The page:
A short while ago, the representative of Jamaica made some proposals regarding agenda items to be included in the upcoming Doha meeting. These proposals are supported by the Caricom countries. Since Guyana fully supports them, I will not repeat them, but I want to emphasise that the issue of food shortages and rising commodity prices must definitely be on the agenda, as many other delegations have stated here today.

Since debt management is one of the main planks of the Monterrey Consensus, I want to now provide some information as to how Guyana has handled this area.

The most significant development during 2007 regarding the Guyana's external debt position was the delivery and implementation of the IDB's Multilateral Debt Relief Initiative (MDRI) with effect from January 2007, which finally returned Guyana's debt stock to a sustainable level for the first time since the country fell into arrears over 25 years ago.

Under the MDRI, the IDB cancelled all outstanding debts amounting to US$356.5 million incurred by Guyana prior to December 31, 2004. This effectively removed the country from its "highly indebted" status, and also resulted in savings of about US$20 million in debt service in 2007. By the end of December 2007, the stock of external debt had fallen by 31 percent to US$0.7 billion while debt service payments decreased by 18 percent to US$18.5 million, relative to 2006.

Guyana continued in 2007 to approach its non-Paris Club and commercial creditors for debt relief. In February 2007, the Government and Citizens Bank Inc., a local institution, signed an agreement to reach an out-of-court settlement on the repayment of the outstanding Government of Guyana bonds. This was followed by China granting additional debt relief to Guyana in July 2007 of approximately US$15.3 million which brought the total debt relief provided to Guyana by China to approximately US$34.9 million. Guyana also in March this year officially obtained from Venezuela a cancellation of 100 percent of its outstanding debt in the value of US$12.5 million - a debt which was owned since the early 1980s.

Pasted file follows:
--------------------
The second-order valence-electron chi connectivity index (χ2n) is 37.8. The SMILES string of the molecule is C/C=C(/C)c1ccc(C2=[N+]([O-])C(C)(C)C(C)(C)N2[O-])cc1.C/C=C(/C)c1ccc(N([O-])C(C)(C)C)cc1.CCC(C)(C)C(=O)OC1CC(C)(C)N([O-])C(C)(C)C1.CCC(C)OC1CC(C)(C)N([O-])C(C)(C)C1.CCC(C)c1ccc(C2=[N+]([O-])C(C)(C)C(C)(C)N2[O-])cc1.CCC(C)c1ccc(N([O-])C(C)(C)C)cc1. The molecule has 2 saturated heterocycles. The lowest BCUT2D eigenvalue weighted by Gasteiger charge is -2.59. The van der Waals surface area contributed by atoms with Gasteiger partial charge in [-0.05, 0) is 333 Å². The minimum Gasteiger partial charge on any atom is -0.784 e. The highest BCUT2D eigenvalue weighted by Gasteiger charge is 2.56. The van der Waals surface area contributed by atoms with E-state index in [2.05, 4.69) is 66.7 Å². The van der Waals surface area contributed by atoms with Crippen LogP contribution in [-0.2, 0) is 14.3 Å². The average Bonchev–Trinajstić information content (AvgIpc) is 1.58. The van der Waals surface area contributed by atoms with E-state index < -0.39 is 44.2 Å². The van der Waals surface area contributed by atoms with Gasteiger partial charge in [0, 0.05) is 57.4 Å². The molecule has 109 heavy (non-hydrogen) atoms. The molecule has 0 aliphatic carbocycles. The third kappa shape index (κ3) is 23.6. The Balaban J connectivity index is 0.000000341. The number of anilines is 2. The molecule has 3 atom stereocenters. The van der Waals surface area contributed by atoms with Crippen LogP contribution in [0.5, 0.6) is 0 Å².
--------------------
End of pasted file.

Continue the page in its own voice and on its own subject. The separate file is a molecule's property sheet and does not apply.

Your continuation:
These debt cancellations will definitely serve as an impetus for Guyana to reach the UN Millennium Development Goals of reducing poverty, enhancing education and improving access to basic human services, among others.

The debt sustainability outlook in 2007 relative to 2006 showed a significant improvement. But Guyana remains moderately at risk with respect to debt distress since the country still faces the prospect of a decline in the availability of concessional resources from its traditional development partners and is still vulnerable to potential external shocks. Guyana believes that greater access to concessional financing is a key component of its strategy for debt management and sustainable financing of its development agenda.

To give a historical perspective, the current administration inherited in 1992 a US$2.1 billion from the regime of the pre-1992 period when the country was at a point of near bankruptcy. However, since then, prudent management of the economy and the several instances of negotiated debt write-offs have taken the country out of that classification.

It must be added that Guyana has now reached a maximum of debt relief. And, significantly, debt servicing has come down from about 94 percent (in the early 1990s) to 4 percent of revenue.

Thus, in this sense, Guyana has scored some success from the Monterrey Consensus but, certainly, other areas such as mobilising foreign direct investment and other private flows. In addition, enhancing the coherence and consistency of the international monetary, financial and trading systems in support of Guyana's economic development, among other areas, continue to need further attention and international support.